Structural markup contributes to making pages robust because it captures the unchanging structure of the document, so that it can be presented effectively by new user agents and in unforeseen media. Structural markup must conform to relevant standards (e.g. XHTML must be valid) to contribute to robustness in this way.

  4. There is, of course, plenty of scope for variety in the exact phrasing of the alt-text for any image.

    The alt-text of a photograph that is intended for looking at should consist of a short description of its content that is adequate to let someone who cannot see the image know what it represents. Here, "A small car ferry approaching a slipway" might be appropriate, for example, although it is not the only way of describing this photograph (and in fact the slipway is not visible in the picture). Among other things, the presence of such a description would allow someone to understand a textual reference to "the picture of the ferry" as referring to this photograph. Context may also play an important part when writing alt-text, however. On a Web site devoted to all the car ferries serving the Western Isles of Scotland, for example, the alt-text we just suggested might be applicable to many images on the same page, which would be both repetitive and confusing. In this case it would be necessary to distinguish between them. In such a case the alt-text for this photograph would actually be something like "The Tobermory to Ardnamurchan ferry approaching the Kilchoan slipway"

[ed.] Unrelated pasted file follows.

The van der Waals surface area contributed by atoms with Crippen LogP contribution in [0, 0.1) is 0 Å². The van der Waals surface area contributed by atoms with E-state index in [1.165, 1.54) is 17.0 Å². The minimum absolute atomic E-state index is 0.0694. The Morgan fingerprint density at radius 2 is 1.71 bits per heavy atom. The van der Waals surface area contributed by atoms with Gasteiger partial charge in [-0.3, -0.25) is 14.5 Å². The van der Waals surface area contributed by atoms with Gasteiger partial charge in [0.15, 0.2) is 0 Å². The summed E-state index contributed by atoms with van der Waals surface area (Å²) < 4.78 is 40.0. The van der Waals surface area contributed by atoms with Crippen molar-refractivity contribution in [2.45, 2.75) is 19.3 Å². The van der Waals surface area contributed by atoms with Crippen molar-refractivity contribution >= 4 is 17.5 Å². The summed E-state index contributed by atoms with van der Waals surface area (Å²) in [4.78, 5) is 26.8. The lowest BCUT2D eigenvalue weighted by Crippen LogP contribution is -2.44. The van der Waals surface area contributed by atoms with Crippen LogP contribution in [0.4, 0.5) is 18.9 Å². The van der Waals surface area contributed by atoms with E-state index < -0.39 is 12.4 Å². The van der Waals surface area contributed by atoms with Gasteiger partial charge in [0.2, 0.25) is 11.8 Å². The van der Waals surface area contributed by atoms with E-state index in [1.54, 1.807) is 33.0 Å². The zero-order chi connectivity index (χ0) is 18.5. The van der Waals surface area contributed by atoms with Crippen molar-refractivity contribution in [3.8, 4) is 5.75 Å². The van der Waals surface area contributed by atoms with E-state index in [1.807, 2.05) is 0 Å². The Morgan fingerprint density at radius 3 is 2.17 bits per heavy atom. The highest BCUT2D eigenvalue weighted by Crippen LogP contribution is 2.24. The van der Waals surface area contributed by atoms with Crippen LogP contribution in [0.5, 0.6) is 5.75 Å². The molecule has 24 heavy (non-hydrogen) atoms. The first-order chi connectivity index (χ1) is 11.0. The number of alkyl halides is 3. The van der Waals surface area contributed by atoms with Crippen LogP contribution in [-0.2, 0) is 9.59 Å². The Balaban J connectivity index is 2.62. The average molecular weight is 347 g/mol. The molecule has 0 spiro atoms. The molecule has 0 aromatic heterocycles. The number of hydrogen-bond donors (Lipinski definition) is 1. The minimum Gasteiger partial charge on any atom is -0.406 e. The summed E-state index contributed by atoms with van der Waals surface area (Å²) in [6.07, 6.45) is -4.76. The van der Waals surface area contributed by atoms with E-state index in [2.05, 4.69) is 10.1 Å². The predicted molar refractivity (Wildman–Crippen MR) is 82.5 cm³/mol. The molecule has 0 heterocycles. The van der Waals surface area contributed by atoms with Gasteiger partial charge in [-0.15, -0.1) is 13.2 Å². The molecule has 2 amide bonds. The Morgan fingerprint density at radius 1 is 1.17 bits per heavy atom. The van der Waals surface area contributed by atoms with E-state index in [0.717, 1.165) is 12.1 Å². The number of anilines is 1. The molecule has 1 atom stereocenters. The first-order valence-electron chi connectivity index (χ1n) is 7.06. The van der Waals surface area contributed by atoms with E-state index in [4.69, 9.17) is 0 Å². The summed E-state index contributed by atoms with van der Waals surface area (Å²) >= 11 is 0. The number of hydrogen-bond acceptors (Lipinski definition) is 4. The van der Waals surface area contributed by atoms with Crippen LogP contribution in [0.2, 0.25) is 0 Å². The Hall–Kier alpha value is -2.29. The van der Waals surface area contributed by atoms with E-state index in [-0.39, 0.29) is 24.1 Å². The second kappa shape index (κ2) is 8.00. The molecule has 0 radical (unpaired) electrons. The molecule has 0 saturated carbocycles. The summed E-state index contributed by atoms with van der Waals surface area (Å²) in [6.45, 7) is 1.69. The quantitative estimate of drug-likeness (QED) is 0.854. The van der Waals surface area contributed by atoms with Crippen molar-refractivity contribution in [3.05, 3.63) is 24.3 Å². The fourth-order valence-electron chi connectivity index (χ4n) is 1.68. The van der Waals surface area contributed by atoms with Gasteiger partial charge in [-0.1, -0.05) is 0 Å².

For images that convey information, the alt-text should summarize the information. It is probably useful to include some introductory phrase to indicate that the information is presented visually on the page. In this case, we might have "A diagram showing that in interlaced video alternate lines belong to the odd and even fields."